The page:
Discover three old-school methods that still generate strong candidates.

Build Relationships

Create and expand on your connections. The more people in your sphere of influence, the more folks you can seek out when you are recruiting for your next open position.

Ask for Referrals

Our current clients are a top source for future clients and job orders. We ask for referrals from the clients who trust us to exceed their expectations. We often find commonalities with the referrals who may operate in the same industry, are the same size or need similar roles filled. You can use your existing professional relationships to help with candidate referrals.

Monitor Your Ratios

Your recruiting primary ratio shows how many candidate presentations you must give to obtain a quality candidate. Your goal should be no higher than 3:1. You may want to invest time in researching and planning to find the types of candidates you need. Additionally, match your primary ratio of quality candidates to send-outs. The lower the ratio, the better you are at matching what your hiring managers are looking for with qualified candidates. Pay attention to the job requirements, a fit to your company culture, and hiring goals and objectives to keep this ratio at 2:1 or better.

Work with a Staffing Leader

Enhancing client relationships and asking for referrals are two ways to widen the pool of potential candidates. Paying attention to your ratios and working to improve them also is effective.

When you need your accounting and finance job orders filled, reach out to Casey Accounting & Finance Resources. We ranked on the Forbes 2020 top 250 Best Professional Recruiting Firms in America. Learn more about our services today.

How Customer-Centricity Factors into Successful Change Management

This is the second of a two-part series of articles on disruption and the importance of customer-centricity. The first part of this series was published in February’s newsletter. In this article, we’ll discuss the best predictors of successful organizational change. But first, let’s summarize the key highlights of last month’s article on How to use Disruption as an Opportunity for Change:
  • Most people are resistant to change, yet great leaders use disruption for capitalizing on change and improving customer-centricity.
  • The ways to prioritize change, and taking challenges, and turning them into opportunities included:
  • Gallup has also identified seven principles leaders can use for effective change management.
    • Clearly articulate the vision for change.
    • Involve the right people: limited vs. broad involvement.
    • Communicate the right information at the right time.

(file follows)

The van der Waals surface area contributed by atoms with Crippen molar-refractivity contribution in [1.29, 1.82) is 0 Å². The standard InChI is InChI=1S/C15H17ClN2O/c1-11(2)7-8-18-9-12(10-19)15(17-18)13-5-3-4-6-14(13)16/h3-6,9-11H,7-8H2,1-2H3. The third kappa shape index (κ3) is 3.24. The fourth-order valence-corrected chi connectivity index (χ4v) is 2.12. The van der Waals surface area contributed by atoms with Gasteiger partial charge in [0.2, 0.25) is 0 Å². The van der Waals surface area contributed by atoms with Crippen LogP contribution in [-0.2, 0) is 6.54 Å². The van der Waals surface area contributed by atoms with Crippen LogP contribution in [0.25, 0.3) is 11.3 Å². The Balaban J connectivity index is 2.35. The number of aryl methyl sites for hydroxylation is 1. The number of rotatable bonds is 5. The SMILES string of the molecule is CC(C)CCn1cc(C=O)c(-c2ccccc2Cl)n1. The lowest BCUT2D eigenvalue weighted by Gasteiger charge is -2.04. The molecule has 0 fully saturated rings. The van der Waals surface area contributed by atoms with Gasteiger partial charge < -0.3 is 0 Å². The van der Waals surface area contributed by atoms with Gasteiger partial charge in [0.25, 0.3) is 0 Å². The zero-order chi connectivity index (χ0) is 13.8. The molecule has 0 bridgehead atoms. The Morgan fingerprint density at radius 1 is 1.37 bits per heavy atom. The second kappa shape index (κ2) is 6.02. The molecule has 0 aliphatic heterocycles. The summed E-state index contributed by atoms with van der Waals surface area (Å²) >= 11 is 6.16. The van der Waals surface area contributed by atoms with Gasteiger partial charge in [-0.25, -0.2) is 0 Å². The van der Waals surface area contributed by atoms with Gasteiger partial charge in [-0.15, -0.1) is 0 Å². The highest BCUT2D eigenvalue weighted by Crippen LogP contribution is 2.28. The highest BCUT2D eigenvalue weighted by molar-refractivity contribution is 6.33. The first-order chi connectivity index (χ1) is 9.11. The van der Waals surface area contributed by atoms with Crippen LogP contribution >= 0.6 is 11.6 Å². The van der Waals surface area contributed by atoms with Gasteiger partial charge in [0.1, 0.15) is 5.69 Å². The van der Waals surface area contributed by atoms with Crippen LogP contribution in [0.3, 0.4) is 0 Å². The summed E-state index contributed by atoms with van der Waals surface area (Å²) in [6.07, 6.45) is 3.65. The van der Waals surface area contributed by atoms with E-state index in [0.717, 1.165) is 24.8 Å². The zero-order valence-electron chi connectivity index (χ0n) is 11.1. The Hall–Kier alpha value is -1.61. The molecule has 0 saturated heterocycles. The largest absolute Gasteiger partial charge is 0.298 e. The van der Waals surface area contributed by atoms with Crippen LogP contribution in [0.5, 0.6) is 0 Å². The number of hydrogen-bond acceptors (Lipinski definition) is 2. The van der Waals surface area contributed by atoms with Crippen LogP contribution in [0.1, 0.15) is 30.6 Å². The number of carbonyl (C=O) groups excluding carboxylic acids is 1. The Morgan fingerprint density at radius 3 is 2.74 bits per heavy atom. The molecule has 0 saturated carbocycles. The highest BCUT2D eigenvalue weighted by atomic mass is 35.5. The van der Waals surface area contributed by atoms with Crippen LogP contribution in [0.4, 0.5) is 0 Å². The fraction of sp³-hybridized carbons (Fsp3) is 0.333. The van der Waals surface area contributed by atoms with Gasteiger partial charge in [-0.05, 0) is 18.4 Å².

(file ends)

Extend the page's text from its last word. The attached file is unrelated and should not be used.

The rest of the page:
• Always account for resistance to change.
    • Celebrate short-term wins without declaring premature victory.
    • Effectively anchor the change to the organization.
    • Always plan for change to be “the only constant.”

The Best Predictors of Successful Organizational Change

According to Gallup, the best predictors of successful organizational change are strong leadership and engaged employees. Plenty of articles outline successful organizations that have strong company cultures and strong customer-centric practices. So, how does this help with the change management process? Forrester Research states that to succeed, customer-centricity should be embedded in the way you do business. Therefore customers must be made the focal point of your business strategy and operations. Customer-centric organizations set high expectations for their employees to provide extraordinary experiences to customers, and in turn, customers reward these companies with trust. Customer-centric organizations also collect various data points that help determine ways to provide customers with better and additional services and products that, in turn, make their customers successful. Altogether, this knowledge helps drive decision-making processes, regardless of disruption. We all know that creating a strong customer-centric culture isn’t for the faint of heart, and it requires an ongoing commitment throughout the organization. What customer-centric organizations do well is they continuously build and strengthen customer relationships. So, how have they continued this strong bond during COVID-19, where everything is virtual? Scott Steinberg, a futurist and keynote speaker, offers these best practices to create meaningful relationships from a distance. Here are excerpts from one of his articles. To read the entire article, click here.

1. Create good reasons to be in contact.

Tactical takeaway: Rather than attempt routine check-ins with clients, instead create cleverly-packaged offers that help customers solve pressing problems—then creatively pitch these programs as can’t-miss insights, educational programs, and events.

2. Make a point to show your appreciation.

Tactical takeaway: Create fun, quirky and heartwarming mailers to surprise and delight your customers (and help you stay on their radar) with a message of appreciation or unexpected goodwill and cheer. Or, set up a virtual lunch and send your client’s favorite meal to his or her desk.

3. Become a go-to source of insight and education.

Tactical takeaway: Distill your expertise and insight into articles, guides, e-books, whitepapers, social media posts, videos, and other snackable content that can quickly steer clients towards the answers they need to help deal with ongoing challenges and disruptions.

4. Shine a spotlight on your clients.

Tactical takeaway: Establish partner-focused programs and publishing channels that put customers (and customer stories) front and center to show your appreciation, offer support and build awareness for their hard work and efforts.

5. Source partner feedback and input.

Tactical takeaway: Invite clients to offer feedback and input into the development process, create more opportunities for customers to share their opinion, and look for ways to promote greater ongoing collaboration. Steinberg comments, “The way forward in challenging times is always to work together – and, as ever, you and your customers can continue to do so successfully simply by looking for clever and creative ways to work (albeit digitally for the moment); hand-in-hand.” It’s never too late to lean into improved customer-centricity regardless of disruption. Don’t waste this opportunity to implement some or all these ideas or create your own.